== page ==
The goal of Identity, Formation, Agency, and Culture is to lay the basis of a theory with which to better understand the difficulties and complexities of identity formation. It provides an extensive understanding of identity formation as it relates to human striving (agency) and social organization (culture). James E. Côté and Charles G. Levine have compiled state-of-the-art psychological and sociological theory and research into a concise synthesis. This volume utilizes a vast, interdisciplinary literature in a reader-friendly style. Playing the role of narrators, the authors take readers through the most important theories and studies of self and identity, focusing on pragmatic issues of identity formation--those things that matter most in people's lives.
Identity, Formation, Agency, and Culture is intended for identity-related researchers in the behavioral and social sciences, as well as clinicians, counselors, and social workers dealing with identity-related disorders. It also serves as a main or supplemental text in advanced courses on identity, identity and human development, social development, moral development, personality, the sociology of identity, and the individual and society taught in departments of psychology, sociology, human development, and family studies.
Table of Contents
Contents: Preface. Part I: A Critical Analysis of Approaches to Self and Identity. Identity Theory in Perspective. Psychological Approaches to the Concepts of Self and Identity. The Identity Concept in Sociology. Integrating Sociological and Psychological Perspectives on Identity: Toward a Social Psychology of Identity. Issues in Definition and Critique. Part II: A Return to a Formal Theory of Ego Identity Formation. Erikson Revisited: The Basis of a Formal Theory of Identity Formation. Identity, Agency, and Social Structure. Part III: Theoretical and Empirical Elaborations for a Social Psychology of Identity in Late Modernity. Identity Capital. Assessing the Adequacy of Identity Stage Resolution in Late Modernity. Identity and Late Modern Society: Ongoing Concerns and Future Research.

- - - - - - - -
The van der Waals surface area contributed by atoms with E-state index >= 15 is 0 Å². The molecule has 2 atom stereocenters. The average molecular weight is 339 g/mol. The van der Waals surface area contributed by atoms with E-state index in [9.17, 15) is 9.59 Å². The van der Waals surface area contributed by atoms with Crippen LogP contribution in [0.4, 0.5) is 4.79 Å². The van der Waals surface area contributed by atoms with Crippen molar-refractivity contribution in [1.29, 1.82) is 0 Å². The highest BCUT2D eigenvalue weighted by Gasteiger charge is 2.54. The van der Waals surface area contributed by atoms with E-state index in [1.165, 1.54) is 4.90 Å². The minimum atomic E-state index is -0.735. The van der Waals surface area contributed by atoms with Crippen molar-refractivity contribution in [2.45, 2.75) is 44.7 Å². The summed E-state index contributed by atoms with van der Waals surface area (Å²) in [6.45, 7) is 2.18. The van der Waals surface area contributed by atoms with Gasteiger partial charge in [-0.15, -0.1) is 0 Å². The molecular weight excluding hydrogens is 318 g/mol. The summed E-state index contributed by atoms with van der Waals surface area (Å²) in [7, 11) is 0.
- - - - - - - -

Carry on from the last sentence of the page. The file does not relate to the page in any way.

"Côté and Levine have compiled state-of-the-art psychological and sociological theory and research into a concise synthesis. Comprehensive yet accessible, this volume utilizes a vast, interdisciplinary literature in a reader-friendly style...the authors take readers through the most important theories and studies of self and identity, focusing on pragmatic issues of identity formation--those things that matter most in people's lives."
"Enlightening and well-organized, deep, yet comprehensible, readers will find reading this book a pleasant and worthwhile journey."
—Journal of Social and Personal Relationships
"I think it makes fascinating and intriguing contributions to understanding how to tackle issues relating to self and identity at both the theoretical and applied level."
—Kathleen D. Vohs, Ph.D.
Case Western Reserve University
"This presentation of Erikson's theory and its overlap with symbolic interactionism should be mandatory reading for all students of identity theory and research-psychologists and sociologists alike...the theoretical integration it offers moves the study of identity beyond the place where it stands now."
—Gwendolyn T. Sorell, Ph.D.
Texas Tech University
"It is refreshing to see a piece of work that goes beyond the usual range of perspectives that are offered in the literature ...This book...fills a niche that is empty!...I have been looking for such a book for myself and my students for four or five years."
—Marilyn J. Montgomery
Florida International University